There were no libraries in this movie, but this librarian, who likes to stay through credits, was rewarded for doing so with this golden egg:

"This film is dedicated to the people who first suggested that it be made...Librarian Jo Ellen Misakian and the students to Lone Star School in Fresno, California."

Although Oklahoma actually has an entire Official State Meal I did not have the ambition to prepare it. There are so many other state celebrations coming up and the holidays fast approaching. So picked my favorite thing from the state meal, cornbread, and made it. Cornbread should only be made in a cast iron skillet. Anyone who does differently is doing it wrong. Perhaps next year I will attempt the state meal.

Thursday, November 11, 2010

Washington - November 11, 1889

My first trip to Washington was as a vendor at a library conference in Tacoma. I was working for Hispanic Books Distributors in Tucson and it was the first time they'd sent me to work a booth solo. I brought my two Mexican-embroidered dresses to wear during the two-day conference thinking that I would make myself part of the display. I remember nearby there was a booth hawking "clean books" - they had no profanity or sex - and noticing that the woman who ran it wore a conservative pin-striped suit, and had a very severe bun in her hair. The woman in the booth next to mine was selling children's books and she had on a fun, colorful apron. I realized that coming "in costume" was something others had thought of as well. In those days (early 1990s) round trip plane tickets were cheaper if you stayed over Saturday night and flew back on Sunday. My cheapskate boss made me stay over on Saturday even though the conference ended on Friday afternoon. Luckily, I had a friend in Seattle who picked me up on Saturday afternoon so we could have lunch together and see the city. My most recent trip to Washington was to the University of Washington in Seattle to attend a library conference, but this time I was simply an attendee. It was early August of 2008 and the weather was absolutely gorgeous. The conference organizers demonstrated how they had checked the weather over the past 20 years to determine that the first week in August was the least likely to have rain.

In Washington, its all about the vampires.
The Brief Second Life of Bree Tanner: An Eclipse Novella by Stephenie Meyer
I read the four Twilight series novels, each over 700 pages long in about a two week period of time. (Mind candy? You betcha!) This short work though, I really had to work at. It took me about a week to get through this under-200-page volume. I had read that this book had  no section breaks, or chapter breaks, so I assumed that it perhaps took place in "real time" - giving a blow-by-blow of Bree's vampire life - but indeed, I was wrong. it begins when Bree is already about 3 months old (as a vampire) and takes place over several weeks time. I also knew that it was based on a character who was briefly introduced in the third novel, but try as I might I could not remember her, in fact, as I thought about it, I realized I didn't remember the third novel at all. I do remember the basic plot lines of the first, second, and fourth books, but have been waiting for the DVD of the Eclipse movie to come out so I could refresh my memory of that one. Fans of the Twilight series will probably want to give this a read, but will not find it nearly as sexy as the others. For those who have not read the rest of the series and thought perhaps reading this short book would give them some idea what all the fuss was about, don't bother.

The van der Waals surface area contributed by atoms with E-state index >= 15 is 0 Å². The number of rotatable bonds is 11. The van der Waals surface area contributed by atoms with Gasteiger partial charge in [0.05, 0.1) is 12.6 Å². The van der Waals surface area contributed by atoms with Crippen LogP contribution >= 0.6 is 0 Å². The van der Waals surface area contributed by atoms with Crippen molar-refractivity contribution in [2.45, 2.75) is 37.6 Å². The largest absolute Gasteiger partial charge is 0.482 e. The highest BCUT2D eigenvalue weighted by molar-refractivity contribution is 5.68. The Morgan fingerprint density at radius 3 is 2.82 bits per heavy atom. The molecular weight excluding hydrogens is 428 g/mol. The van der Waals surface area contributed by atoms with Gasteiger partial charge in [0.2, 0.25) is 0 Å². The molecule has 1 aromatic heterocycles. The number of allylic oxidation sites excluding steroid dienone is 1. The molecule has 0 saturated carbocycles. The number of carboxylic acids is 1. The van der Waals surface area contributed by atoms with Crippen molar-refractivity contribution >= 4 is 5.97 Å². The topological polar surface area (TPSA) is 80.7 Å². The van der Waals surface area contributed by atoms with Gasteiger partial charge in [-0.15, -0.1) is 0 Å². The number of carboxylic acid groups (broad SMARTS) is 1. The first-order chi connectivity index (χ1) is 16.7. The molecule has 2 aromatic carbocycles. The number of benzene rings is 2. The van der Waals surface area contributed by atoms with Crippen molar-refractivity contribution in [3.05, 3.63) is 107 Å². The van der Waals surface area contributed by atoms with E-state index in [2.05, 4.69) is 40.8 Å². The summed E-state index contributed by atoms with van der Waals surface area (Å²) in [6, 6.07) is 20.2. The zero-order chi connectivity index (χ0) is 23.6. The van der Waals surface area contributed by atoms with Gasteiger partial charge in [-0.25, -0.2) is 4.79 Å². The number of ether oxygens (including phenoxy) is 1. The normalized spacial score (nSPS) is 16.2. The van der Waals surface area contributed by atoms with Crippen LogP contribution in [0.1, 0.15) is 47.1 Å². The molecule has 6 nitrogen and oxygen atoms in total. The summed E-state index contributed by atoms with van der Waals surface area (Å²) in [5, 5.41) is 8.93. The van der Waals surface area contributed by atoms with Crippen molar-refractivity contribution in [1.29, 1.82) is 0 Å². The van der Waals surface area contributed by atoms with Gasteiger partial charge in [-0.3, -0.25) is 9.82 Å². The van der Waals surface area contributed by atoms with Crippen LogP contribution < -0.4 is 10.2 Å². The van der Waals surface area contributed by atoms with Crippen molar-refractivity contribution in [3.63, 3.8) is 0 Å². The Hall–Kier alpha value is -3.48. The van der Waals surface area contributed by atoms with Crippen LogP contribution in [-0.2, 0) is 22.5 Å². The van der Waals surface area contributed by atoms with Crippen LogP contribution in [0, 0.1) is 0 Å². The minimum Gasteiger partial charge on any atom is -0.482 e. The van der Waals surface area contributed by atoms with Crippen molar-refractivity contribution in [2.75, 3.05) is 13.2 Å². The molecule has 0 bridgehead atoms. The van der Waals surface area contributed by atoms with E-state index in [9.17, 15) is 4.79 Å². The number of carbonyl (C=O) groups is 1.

Watching Singles again after 18 years made me feel old. I didn't really remember the movie much, but I remember feeling that I was somehow "simpatico" with the characters, who live in grunge-era Seattle. The actors (Matt Dillon, Kyra Sedgwick, Campbell Scott, Bridget Fonda, Shelia Kelly, et.al.) were of my generation - born in the early '60s. And even though I was a married graduate student in Tucson, Arizona at the time, I still felt some connection to them. After all, I did know people who had real jobs, and dated. Watching it this time around I felt no connection with the characters at all. Going out to clubs, dating drama, and working in cubicles just aren't things I even think about any more. I don't even have friends who put up with that crap any more. Ahh... I do enjoy being 46. This movie has a lot of sub plots, but ultimately it is a boy meets girl, boy loses girl, boy gets girl back movie (x2).